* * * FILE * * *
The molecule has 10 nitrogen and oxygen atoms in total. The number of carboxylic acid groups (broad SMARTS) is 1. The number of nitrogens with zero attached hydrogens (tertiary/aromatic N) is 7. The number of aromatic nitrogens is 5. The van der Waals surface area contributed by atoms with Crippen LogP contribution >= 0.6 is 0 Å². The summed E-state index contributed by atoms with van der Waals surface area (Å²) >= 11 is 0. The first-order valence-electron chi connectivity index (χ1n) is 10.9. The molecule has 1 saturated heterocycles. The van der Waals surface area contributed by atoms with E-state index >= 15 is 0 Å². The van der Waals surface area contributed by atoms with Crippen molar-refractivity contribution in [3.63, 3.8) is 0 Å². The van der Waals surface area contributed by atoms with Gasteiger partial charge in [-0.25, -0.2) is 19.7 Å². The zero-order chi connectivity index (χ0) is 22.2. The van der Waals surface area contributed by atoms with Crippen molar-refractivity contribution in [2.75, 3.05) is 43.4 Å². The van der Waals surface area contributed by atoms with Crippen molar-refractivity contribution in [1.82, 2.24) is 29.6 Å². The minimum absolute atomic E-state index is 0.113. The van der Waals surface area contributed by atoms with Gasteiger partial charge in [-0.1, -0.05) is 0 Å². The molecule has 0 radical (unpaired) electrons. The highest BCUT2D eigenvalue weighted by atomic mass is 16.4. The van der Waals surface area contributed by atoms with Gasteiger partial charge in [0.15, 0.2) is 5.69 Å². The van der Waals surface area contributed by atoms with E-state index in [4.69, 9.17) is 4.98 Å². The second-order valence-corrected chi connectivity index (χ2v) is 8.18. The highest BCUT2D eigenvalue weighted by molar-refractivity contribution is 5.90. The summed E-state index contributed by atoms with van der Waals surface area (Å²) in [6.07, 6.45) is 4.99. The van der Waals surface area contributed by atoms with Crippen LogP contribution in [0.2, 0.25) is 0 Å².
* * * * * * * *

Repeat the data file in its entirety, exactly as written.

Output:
The molecule has 10 nitrogen and oxygen atoms in total. The number of carboxylic acid groups (broad SMARTS) is 1. The number of nitrogens with zero attached hydrogens (tertiary/aromatic N) is 7. The number of aromatic nitrogens is 5. The van der Waals surface area contributed by atoms with Crippen LogP contribution >= 0.6 is 0 Å². The summed E-state index contributed by atoms with van der Waals surface area (Å²) >= 11 is 0. The first-order valence-electron chi connectivity index (χ1n) is 10.9. The molecule has 1 saturated heterocycles. The van der Waals surface area contributed by atoms with E-state index >= 15 is 0 Å². The van der Waals surface area contributed by atoms with Crippen molar-refractivity contribution in [3.63, 3.8) is 0 Å². The van der Waals surface area contributed by atoms with Gasteiger partial charge in [-0.25, -0.2) is 19.7 Å². The zero-order chi connectivity index (χ0) is 22.2. The van der Waals surface area contributed by atoms with Crippen molar-refractivity contribution in [2.75, 3.05) is 43.4 Å². The van der Waals surface area contributed by atoms with Crippen molar-refractivity contribution in [1.82, 2.24) is 29.6 Å². The minimum absolute atomic E-state index is 0.113. The van der Waals surface area contributed by atoms with Gasteiger partial charge in [-0.1, -0.05) is 0 Å². The molecule has 0 radical (unpaired) electrons. The highest BCUT2D eigenvalue weighted by atomic mass is 16.4. The van der Waals surface area contributed by atoms with Gasteiger partial charge in [0.15, 0.2) is 5.69 Å². The van der Waals surface area contributed by atoms with E-state index in [4.69, 9.17) is 4.98 Å². The second-order valence-corrected chi connectivity index (χ2v) is 8.18. The highest BCUT2D eigenvalue weighted by molar-refractivity contribution is 5.90. The summed E-state index contributed by atoms with van der Waals surface area (Å²) in [6.07, 6.45) is 4.99. The van der Waals surface area contributed by atoms with Crippen LogP contribution in [0.2, 0.25) is 0 Å².